Oil steadies as market ponders Iran's next move

NEW YORK (Reuters) - Oil prices steadied on Monday after Brent touched above $70 a barrel on rhetoric from the United States, Iran and Iraq that fanned tensions in the Middle East after a U.S. air strike killed a top Iranian military commander.

FILE PHOTO: Pump jacks operate at sunset in Midland, Texas, U.S., February 11, 2019. REUTERS/Nick Oxford/File Photo

Prices pared gains during the session on growing doubts that Iran would strike back in a way that would disrupt oil supplies.

Brent crude futures LCOc1 settled at $68.91 a barrel, up 31 cents, after soaring to a high of $70.74 a barrel from Friday's settlement.

U.S. West Texas Intermediate CLc1 crude was up 22 cents at $63.27 a barrel after hitting $64.72, its highest since April.

“There seems to be an emerging dialogue along the lines that it’s not in the Iranians’ interest to lash out and attack oil infrastructure,” said Bob Yawger, director of futures at Mizuho in New York. “Because any attack on the oil infrastructure would most likely rally the barrel and that would, in turn, most likely shut down Iranian exports.”

Oil jumped more than 3% on Friday after a U.S. air strike in Iraq killed Iranian military commander Qassem Soleimani, heightening concerns about an escalation in conflict in the Middle East and the possible impact on oil supplies.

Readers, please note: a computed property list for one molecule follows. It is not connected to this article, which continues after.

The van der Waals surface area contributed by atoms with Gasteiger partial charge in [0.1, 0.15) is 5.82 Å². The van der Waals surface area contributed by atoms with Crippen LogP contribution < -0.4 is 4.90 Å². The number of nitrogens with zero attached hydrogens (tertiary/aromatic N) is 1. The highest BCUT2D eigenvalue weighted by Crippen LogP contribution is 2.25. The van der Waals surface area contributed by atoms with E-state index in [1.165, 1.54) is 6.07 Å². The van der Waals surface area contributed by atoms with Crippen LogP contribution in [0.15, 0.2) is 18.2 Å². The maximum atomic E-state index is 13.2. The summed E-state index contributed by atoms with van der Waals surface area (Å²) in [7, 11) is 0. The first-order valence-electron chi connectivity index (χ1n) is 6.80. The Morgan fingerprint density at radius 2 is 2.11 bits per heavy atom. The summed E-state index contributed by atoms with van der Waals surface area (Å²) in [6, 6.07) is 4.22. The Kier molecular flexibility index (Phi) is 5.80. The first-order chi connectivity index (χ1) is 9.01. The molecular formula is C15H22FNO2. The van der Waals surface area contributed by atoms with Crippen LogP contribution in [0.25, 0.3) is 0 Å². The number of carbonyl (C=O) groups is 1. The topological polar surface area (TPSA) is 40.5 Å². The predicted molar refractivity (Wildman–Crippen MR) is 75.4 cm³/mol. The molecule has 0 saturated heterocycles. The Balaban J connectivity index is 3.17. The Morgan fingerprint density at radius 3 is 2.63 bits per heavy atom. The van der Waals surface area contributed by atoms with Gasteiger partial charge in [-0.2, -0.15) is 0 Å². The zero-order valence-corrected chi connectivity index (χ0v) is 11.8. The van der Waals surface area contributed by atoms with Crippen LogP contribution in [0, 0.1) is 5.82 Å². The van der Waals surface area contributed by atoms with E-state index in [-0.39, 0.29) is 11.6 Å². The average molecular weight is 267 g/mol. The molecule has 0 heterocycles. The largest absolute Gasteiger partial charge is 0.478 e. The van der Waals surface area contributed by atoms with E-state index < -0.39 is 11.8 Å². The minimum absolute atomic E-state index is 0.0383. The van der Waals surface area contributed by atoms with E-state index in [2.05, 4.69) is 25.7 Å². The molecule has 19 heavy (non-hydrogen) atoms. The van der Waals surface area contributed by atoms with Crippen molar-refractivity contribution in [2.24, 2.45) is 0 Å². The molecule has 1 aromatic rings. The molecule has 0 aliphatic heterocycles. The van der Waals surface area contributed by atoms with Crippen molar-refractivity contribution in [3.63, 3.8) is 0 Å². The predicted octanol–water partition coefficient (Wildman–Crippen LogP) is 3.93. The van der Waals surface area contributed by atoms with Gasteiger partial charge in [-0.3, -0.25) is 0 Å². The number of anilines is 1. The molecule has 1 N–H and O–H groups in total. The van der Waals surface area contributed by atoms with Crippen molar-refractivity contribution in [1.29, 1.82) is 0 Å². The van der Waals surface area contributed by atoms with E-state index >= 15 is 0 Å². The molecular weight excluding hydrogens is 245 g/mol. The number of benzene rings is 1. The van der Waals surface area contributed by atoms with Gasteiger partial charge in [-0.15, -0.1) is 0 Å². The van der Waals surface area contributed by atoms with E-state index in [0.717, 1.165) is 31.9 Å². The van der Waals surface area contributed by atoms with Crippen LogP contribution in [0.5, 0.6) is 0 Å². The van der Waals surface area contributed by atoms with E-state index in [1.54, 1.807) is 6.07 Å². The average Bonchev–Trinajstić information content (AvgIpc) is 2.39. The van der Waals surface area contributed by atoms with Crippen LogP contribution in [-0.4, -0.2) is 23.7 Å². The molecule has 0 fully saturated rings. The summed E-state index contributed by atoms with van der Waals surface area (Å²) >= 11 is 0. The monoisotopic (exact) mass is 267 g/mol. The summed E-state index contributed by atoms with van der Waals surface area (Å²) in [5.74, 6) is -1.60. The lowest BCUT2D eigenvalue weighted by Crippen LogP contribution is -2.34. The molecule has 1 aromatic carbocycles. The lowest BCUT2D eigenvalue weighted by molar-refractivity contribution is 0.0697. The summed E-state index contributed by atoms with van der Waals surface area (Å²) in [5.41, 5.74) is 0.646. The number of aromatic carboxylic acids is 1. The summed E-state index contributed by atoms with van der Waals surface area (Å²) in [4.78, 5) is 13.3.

The region accounts for nearly half of the world’s oil production, with a fifth of global oil shipments passing through the Strait of Hormuz.

U.S. President Donald Trump on Sunday threatened to impose sanctions on Iraq, the second-largest producer in the Organization of the Petroleum Exporting Countries (OPEC), if U.S. troops were forced to withdraw from the country.

Iraq’s parliament earlier called, in a nonbinding resolution, on U.S. and other foreign troops to leave Iraq.

Trump also said that the United States would retaliate against Iran if Tehran were to strike back after the killing.

“I don’t think we’re out of the woods when it comes to whether this problem could effect oil in a way that would be tangible to oil traders,” said Amy Jaffe, director of a program on energy security and climate change at the Council on Foreign Relations.

In post-settlement trade, oil turned negative after the U.S. Commodity Futures Trading Commission (CFTC) released data that showed money managers raised their net long U.S. crude futures and options positions.

OPEC oil output fell in December as Nigeria and Iraq adhered more closely to pledged reductions and top exporter Saudi Arabia made further cuts ahead of a new production-limiting accord, a Reuters survey found.

Reporting by Laila Kearney; Additional reporting by Noah Browning in London and Jessica Resnick-Ault in New York; Editing by Lisa Shumaker and Jonathan Oatis